Chipá is a bread made with cassava starch, typical from Northeastern Argentina and Paraguay; in Brazil, a very similar thing is called pão de queijo (literally, cheese bread). I remember in my teenage years there was a start-up in Buenos Aires that was selling chipacitos all over the city, in kioscos, in the subway, train stations… You could 10 pieces, warm out of the oven, for $1; then we discovered that the factory was around the corner of our house, so we would buy kilos of the stuff, keep it in the freezer and warm it up on demand.
These were simply delicious; it’s impossible to have just one. Despite our best efforts, they didn’t last very long. The recipe I found on Sonia’s website worked very well, but the need to work with oiled hands cannot be stressed enough. The dough turn impressively sticky once the cheese is added, do yourself a favour and keep your hands oiled!
Recipe: Chipá/Pão de queijo
- 250 g cassava starch
- 1 cup milk
- 1/4 cup oil
- 1 tsp salt
- 2 eggs
- 100 g aged cheese, grated
- Preheat oven to 200ºC; line a baking sheet with baking paper.
- In a saucepan, bring milk, oil and salt to a boil.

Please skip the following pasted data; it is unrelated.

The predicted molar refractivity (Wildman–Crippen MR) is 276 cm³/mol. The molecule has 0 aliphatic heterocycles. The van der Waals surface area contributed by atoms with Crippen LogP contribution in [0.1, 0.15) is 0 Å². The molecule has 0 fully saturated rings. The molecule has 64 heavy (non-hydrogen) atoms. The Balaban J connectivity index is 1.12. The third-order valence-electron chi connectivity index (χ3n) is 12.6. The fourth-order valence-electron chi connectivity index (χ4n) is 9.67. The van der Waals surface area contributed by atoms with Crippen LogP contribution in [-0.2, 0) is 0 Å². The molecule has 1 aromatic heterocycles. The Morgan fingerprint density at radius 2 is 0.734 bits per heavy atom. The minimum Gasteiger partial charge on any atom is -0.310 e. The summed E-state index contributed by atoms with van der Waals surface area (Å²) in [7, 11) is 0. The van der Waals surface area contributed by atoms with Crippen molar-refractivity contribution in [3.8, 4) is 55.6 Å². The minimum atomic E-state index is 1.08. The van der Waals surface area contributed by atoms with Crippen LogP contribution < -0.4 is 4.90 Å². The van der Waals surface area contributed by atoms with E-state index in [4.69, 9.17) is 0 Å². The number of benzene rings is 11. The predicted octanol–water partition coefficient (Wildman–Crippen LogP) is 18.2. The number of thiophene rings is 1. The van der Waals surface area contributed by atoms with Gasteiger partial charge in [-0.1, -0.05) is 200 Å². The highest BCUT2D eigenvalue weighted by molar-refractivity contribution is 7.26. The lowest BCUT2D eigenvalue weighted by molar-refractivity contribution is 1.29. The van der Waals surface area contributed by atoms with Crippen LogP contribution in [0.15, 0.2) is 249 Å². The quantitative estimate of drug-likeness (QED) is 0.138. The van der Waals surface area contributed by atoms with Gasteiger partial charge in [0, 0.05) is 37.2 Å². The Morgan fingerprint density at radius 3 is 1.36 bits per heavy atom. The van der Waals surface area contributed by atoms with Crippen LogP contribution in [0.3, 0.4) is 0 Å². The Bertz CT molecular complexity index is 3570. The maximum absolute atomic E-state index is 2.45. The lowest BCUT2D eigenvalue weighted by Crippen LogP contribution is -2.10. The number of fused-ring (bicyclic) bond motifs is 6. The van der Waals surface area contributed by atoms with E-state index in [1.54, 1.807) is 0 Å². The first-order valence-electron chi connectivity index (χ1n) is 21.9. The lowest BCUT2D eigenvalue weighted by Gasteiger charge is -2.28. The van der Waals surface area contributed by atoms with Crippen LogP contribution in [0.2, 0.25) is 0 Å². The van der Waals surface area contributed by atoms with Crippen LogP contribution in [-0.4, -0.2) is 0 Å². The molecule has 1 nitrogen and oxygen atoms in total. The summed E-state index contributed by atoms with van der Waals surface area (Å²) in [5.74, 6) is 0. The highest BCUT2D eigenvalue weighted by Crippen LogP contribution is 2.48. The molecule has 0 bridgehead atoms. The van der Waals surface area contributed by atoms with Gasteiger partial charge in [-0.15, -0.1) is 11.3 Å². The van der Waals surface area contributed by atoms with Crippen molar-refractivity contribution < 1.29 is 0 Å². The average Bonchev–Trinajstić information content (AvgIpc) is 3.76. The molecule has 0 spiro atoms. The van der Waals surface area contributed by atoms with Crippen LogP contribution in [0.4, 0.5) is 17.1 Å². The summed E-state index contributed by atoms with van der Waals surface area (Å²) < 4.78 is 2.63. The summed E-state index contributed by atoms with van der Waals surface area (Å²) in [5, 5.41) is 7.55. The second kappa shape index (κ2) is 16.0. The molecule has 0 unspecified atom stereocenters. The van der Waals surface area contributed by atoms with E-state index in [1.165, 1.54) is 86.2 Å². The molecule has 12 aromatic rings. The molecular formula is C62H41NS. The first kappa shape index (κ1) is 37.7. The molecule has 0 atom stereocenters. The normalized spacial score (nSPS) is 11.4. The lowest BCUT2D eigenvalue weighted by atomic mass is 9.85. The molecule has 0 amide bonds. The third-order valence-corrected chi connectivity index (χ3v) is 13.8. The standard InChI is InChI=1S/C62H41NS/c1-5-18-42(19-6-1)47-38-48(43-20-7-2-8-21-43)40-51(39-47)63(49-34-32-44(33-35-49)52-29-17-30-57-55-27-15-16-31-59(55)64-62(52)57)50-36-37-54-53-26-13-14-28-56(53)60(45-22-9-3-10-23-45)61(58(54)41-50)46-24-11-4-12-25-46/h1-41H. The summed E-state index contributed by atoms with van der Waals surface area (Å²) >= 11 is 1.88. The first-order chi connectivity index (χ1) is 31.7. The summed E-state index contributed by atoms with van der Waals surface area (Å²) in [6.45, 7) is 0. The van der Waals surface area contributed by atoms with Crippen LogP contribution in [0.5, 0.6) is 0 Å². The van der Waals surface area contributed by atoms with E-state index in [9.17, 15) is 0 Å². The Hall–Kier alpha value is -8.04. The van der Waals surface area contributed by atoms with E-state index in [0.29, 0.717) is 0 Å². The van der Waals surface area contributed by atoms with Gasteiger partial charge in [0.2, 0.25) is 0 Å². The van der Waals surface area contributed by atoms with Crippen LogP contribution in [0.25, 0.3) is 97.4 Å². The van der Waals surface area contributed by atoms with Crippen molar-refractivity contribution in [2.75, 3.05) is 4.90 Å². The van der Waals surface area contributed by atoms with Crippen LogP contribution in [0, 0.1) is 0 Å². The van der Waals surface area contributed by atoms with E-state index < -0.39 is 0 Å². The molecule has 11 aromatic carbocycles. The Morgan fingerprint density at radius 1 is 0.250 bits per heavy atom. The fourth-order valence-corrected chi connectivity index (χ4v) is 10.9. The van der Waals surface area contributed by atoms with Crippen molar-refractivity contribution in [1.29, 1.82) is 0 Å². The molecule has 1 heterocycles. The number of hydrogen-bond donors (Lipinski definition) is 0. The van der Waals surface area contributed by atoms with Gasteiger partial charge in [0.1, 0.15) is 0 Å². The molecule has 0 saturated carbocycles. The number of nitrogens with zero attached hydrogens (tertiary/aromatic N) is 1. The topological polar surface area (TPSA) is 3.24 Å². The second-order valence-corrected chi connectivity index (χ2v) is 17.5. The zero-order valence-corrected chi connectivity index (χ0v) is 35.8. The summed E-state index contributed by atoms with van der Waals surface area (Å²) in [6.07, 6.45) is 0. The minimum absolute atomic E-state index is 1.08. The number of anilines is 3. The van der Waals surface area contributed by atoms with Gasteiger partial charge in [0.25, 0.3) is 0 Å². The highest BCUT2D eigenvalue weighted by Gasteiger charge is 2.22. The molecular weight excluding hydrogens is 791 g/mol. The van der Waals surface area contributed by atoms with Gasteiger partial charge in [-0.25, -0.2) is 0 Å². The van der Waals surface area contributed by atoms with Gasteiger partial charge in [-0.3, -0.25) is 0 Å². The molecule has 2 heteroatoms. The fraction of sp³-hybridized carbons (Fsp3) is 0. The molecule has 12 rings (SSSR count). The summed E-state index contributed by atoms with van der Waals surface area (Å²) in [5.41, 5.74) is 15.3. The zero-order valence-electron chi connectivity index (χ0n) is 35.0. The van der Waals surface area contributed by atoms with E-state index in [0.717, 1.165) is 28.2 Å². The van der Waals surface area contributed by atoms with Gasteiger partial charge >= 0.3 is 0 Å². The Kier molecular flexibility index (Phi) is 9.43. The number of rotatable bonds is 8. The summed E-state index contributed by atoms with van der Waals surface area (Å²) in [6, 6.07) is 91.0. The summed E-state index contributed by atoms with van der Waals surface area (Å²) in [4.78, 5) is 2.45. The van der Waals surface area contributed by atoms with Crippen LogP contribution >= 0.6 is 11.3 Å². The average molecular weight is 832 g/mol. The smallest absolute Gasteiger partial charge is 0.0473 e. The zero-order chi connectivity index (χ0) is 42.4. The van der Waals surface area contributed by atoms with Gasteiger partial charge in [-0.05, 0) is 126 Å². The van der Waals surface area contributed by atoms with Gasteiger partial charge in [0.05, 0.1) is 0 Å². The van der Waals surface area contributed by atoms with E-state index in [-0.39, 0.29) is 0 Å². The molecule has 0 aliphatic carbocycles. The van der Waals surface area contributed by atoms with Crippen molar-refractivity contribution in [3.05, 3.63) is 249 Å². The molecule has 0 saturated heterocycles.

- Measure starch in a heatproof boil, add hot milk mixture, mix with a wooden spoon until all the starch is incorporated. Let cool for ~10-15 minutes.
- Add eggs to the dough and knead; the dough will curdle a bit.
- Add cheese and knead until dough is smooth. The dough will get very sticky; coat your hands with oil.
- Coat hands with oil and bake balls from the dough, roughly golf ball size. Arrange on the lined baking sheet, well separated (dough will swell 50-100%).
- Bake at 200ºC for about 20 minutes, until they start to get golden brown.
Yields about 20 rolls
Cooking time (duration): 40
Number of servings (yield): 6
Meal type: snack
Microformatting by hRecipe.